In This War, Technology Is Key

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The war on terrorism grabs most of the headlines these days, but the war on drugs is still very much underway. With legal and illegal entry into the country falling under heavier scrutiny, the work of preventing terrorism and keeping illegal drugs out of the country often overlap, and often put to use some of the same tools.

As with the war on terror, fighting drug use is a highly segmented endeavor. Its missions include everything from after-school programs to keep kids busy to elaborate sting operations targeting the substances and those who make and move them. Various government agencies still fight the war in traditional ways by patrolling national borders in search of smugglers and searching out drug producing operations. But nowadays those on the front lines of the drug war are getting some pretty cool toys.

In the pitched battle surrounding illegal drugs, each side has its advantages. Law enforcement can take advantage of private sector expertise, expensive machines, and, of course, the law. Those who cultivate, manufacture, and smuggle illegal drugs can leverage vast sums of cash, generated by constant demand.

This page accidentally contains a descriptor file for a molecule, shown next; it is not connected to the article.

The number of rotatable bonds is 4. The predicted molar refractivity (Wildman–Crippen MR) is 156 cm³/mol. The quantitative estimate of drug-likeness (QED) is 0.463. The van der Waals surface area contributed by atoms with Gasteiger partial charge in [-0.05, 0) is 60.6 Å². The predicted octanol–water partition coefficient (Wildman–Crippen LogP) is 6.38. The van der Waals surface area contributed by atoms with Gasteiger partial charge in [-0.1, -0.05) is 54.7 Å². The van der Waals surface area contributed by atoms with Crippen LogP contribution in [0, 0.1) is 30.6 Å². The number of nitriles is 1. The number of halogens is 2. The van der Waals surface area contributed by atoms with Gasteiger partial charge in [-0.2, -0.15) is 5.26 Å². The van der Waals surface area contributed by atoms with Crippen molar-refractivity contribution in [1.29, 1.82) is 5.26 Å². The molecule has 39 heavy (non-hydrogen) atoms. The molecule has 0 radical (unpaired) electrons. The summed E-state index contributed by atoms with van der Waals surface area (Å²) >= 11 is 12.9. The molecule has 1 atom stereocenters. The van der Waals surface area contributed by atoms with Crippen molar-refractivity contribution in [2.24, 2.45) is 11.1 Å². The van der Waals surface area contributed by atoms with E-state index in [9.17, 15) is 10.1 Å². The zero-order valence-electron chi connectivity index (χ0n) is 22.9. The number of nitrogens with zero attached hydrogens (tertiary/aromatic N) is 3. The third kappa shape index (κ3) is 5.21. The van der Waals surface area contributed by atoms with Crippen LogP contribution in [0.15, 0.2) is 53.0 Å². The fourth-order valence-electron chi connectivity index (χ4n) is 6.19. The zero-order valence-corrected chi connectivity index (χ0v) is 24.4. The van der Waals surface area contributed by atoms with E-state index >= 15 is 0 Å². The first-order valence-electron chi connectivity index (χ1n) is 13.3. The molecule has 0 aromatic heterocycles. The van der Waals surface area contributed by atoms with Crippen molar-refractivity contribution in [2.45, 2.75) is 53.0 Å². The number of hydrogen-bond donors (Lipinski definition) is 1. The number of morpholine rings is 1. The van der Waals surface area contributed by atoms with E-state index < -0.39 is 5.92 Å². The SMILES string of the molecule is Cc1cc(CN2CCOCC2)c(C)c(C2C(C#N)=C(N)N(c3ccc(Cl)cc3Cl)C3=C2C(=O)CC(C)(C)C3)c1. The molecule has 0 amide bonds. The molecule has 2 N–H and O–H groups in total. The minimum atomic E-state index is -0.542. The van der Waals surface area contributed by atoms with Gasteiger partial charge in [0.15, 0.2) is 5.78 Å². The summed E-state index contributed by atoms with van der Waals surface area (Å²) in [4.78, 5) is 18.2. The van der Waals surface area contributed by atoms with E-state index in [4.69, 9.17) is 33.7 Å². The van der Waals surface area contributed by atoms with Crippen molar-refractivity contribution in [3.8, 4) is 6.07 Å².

THE FIGHT CONTINUES. So who's winning? It's a tough call. According to the United Nations, the North American cannabis—that is, marijuana—market is the world's largest, worth anywhere from $10 billion to $60 billion, mostly fed by domestic production.

On the other hand, the U.S. Centers for Disease Control found in 2004 that about 20% high school seniors had used marijuana in the preceding month. This was down from nearly 34% in 1980, but up from 14% in 1990. The long-term decline probably owes something to high-schoolers knowing more about the potential harmful effects of the drug. And sophisticated border surveillance techniques employed by the Homeland Security Dept.'s Customs and Border Protection Division may have affected the decline.

Of course, people trying to profit from the sale of drugs can be tech-savvy as well; often they have to be if they're going to get away with it. Law enforcement agencies have found hyper-sophisticated hydroponic pot greenhouses as well as crude labs used to synthesize crystal meth out of an ingredient found in over-the-counter medicine. The toxic process requires some understanding of chemistry and an ability to improvise uses for chemicals and materials found around the house. When found, these labs must be dismantled by people wearing hazardous material suits.

In the slide show, we take a look at some of the technologies that the two sides of this war are using to outfox each other.

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